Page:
Love isn’t about liking everyone, or even anyone; it’s about seeking the welfare of others, wanting their ultimate good (Ro 13:10); it’s being longsuffering, benevolent, kind, unassuming, unselfish. (1Co 13:5)
This is the essence of the character of God: benevolent concern for others. He doesn’t need us to make Himself feel good; He is perfectly complete in and of Himself; we can add nothing to Him. Every aspect of His dealings with us is for our own good, not His. He isn’t trying to keep us from having fun, or bully us into following a set of arbitrary rules. God’s Law is the perfect expression of what it means to care. Everything God does is aligned with love, both for Himself and for His creatures.
What makes God’s love profound, in my opinion, is the magnitude of it, its depth and breadth and length and height. (Ep 3:17-18) This is known by who God loves, us, His enemies, desperately wicked people, and how He loves us, sacrificially, willing to suffer infinitely for us, to become our sin so that we might be made His righteousness (2Co 5:21), enter into His rest, and become part of His immediate family. (1Jn 3:1)
This is infinite love – only known against the backdrop of sin. Without God allowing sin, and without us knowing how holy He is, how much He hates sin, how He suffers by allowing sin, much less becoming sin for us, we can have no clue of His love, of His essential character and nature.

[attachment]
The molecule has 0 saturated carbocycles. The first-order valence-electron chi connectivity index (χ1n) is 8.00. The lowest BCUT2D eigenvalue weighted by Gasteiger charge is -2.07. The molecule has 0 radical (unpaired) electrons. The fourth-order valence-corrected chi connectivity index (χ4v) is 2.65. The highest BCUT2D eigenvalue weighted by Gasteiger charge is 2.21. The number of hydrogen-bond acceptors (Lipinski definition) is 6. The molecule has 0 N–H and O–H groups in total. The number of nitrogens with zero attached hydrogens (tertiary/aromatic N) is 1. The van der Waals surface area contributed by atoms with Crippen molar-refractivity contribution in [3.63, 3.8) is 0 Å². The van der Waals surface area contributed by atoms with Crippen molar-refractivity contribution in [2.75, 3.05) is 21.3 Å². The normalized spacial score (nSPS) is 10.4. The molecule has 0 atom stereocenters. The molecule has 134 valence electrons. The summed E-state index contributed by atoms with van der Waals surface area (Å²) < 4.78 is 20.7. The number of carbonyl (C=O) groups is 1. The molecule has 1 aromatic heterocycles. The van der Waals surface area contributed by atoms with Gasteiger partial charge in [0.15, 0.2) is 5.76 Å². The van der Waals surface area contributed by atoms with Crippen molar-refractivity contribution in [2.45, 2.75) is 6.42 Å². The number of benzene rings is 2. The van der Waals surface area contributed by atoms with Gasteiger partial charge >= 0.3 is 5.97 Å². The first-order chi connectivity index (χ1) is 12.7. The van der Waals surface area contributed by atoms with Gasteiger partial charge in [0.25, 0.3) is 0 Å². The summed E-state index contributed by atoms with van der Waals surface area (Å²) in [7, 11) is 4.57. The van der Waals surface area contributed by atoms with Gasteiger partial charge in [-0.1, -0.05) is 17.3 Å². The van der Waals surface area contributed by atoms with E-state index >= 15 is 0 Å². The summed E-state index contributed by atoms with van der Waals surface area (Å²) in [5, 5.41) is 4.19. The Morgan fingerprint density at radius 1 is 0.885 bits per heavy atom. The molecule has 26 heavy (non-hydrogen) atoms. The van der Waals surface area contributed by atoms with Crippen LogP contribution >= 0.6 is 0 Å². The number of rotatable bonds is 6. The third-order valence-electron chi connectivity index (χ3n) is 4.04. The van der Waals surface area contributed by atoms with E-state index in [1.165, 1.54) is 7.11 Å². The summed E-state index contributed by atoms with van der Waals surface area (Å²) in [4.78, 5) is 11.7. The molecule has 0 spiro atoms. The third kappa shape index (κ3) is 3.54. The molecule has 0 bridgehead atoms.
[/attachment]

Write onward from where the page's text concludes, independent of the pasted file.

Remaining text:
As God calls us to walk in His steps, to live as He does, we must know God’s own love as the source of our love. (1Jn 4:19) As we begin to realize what He is like, and comprehend the depth of His concern for us, we can begin to care for Him and others in the same way, trusting Him to care for us (1Pe 5:7), and be filled with all His fullness. (Eph 3:19)
We can experience many different facets of love: romantic, brotherly affection, neighborly concern. In the end, what defines our own attitude as love or not is whether we genuinely have another’s best interest in mind, or whether we’re trying to use them to promote ourselves and make ourselves feel good. Perhaps there’s very little love in this world (1Jn 5:19); either way, it could always use a little bit more.
As we grow in love, increasing and abounding yet more and more in knowledge and in all judgment (Php 1:9), we begin to see that all our desires and affections, what we’ve been wanting for ourselves, can’t be satisfied in those we’ve been trying to use, but only in God Himself. Every craving, every longing … is a shadow to remind us to behold the beauty of God, to rejoice in Him as the ultimate fulfillment of all we could ever want.